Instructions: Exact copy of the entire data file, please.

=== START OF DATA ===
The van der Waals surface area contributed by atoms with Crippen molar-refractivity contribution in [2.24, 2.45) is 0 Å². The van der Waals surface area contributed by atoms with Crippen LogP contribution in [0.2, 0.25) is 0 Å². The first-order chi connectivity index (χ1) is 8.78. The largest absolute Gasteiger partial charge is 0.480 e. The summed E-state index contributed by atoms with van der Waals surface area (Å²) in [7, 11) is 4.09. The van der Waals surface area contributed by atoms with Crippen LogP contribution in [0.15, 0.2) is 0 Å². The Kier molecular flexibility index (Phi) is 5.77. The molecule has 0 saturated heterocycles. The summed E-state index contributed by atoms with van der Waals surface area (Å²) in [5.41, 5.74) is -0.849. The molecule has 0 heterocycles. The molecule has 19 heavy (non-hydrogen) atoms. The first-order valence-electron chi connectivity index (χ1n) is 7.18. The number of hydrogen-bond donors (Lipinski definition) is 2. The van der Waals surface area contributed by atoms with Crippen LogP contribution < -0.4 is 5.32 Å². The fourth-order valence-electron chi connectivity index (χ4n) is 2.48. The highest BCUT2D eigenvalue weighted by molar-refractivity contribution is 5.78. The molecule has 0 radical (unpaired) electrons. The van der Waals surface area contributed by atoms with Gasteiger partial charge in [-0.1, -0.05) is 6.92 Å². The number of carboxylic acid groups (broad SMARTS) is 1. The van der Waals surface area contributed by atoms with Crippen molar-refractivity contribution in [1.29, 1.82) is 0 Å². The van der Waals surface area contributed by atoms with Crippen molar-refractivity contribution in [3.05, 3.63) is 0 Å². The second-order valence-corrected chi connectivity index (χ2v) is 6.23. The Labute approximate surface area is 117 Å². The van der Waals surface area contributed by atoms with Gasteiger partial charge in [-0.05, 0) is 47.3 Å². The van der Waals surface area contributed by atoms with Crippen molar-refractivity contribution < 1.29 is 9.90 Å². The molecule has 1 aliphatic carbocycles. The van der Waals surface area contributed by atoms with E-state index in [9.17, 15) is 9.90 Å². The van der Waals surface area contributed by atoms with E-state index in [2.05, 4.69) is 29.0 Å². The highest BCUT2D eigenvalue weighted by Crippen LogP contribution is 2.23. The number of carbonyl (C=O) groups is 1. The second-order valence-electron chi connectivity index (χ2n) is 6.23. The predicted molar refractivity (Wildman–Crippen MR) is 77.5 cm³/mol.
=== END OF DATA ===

The van der Waals surface area contributed by atoms with Crippen molar-refractivity contribution in [2.24, 2.45) is 0 Å². The van der Waals surface area contributed by atoms with Crippen LogP contribution in [0.2, 0.25) is 0 Å². The first-order chi connectivity index (χ1) is 8.78. The largest absolute Gasteiger partial charge is 0.480 e. The summed E-state index contributed by atoms with van der Waals surface area (Å²) in [7, 11) is 4.09. The van der Waals surface area contributed by atoms with Crippen LogP contribution in [0.15, 0.2) is 0 Å². The Kier molecular flexibility index (Phi) is 5.77. The molecule has 0 saturated heterocycles. The summed E-state index contributed by atoms with van der Waals surface area (Å²) in [5.41, 5.74) is -0.849. The molecule has 0 heterocycles. The molecule has 19 heavy (non-hydrogen) atoms. The first-order valence-electron chi connectivity index (χ1n) is 7.18. The number of hydrogen-bond donors (Lipinski definition) is 2. The van der Waals surface area contributed by atoms with Crippen LogP contribution < -0.4 is 5.32 Å². The fourth-order valence-electron chi connectivity index (χ4n) is 2.48. The highest BCUT2D eigenvalue weighted by molar-refractivity contribution is 5.78. The molecule has 0 radical (unpaired) electrons. The van der Waals surface area contributed by atoms with Gasteiger partial charge in [-0.1, -0.05) is 6.92 Å². The number of carboxylic acid groups (broad SMARTS) is 1. The van der Waals surface area contributed by atoms with Crippen molar-refractivity contribution in [1.29, 1.82) is 0 Å². The van der Waals surface area contributed by atoms with Crippen molar-refractivity contribution in [3.05, 3.63) is 0 Å². The second-order valence-corrected chi connectivity index (χ2v) is 6.23. The Labute approximate surface area is 117 Å². The van der Waals surface area contributed by atoms with Gasteiger partial charge in [-0.05, 0) is 47.3 Å². The van der Waals surface area contributed by atoms with Crippen molar-refractivity contribution < 1.29 is 9.90 Å². The molecule has 1 aliphatic carbocycles. The van der Waals surface area contributed by atoms with E-state index in [9.17, 15) is 9.90 Å². The van der Waals surface area contributed by atoms with E-state index in [2.05, 4.69) is 29.0 Å². The highest BCUT2D eigenvalue weighted by Crippen LogP contribution is 2.23. The number of carbonyl (C=O) groups is 1. The second-order valence-electron chi connectivity index (χ2n) is 6.23. The predicted molar refractivity (Wildman–Crippen MR) is 77.5 cm³/mol.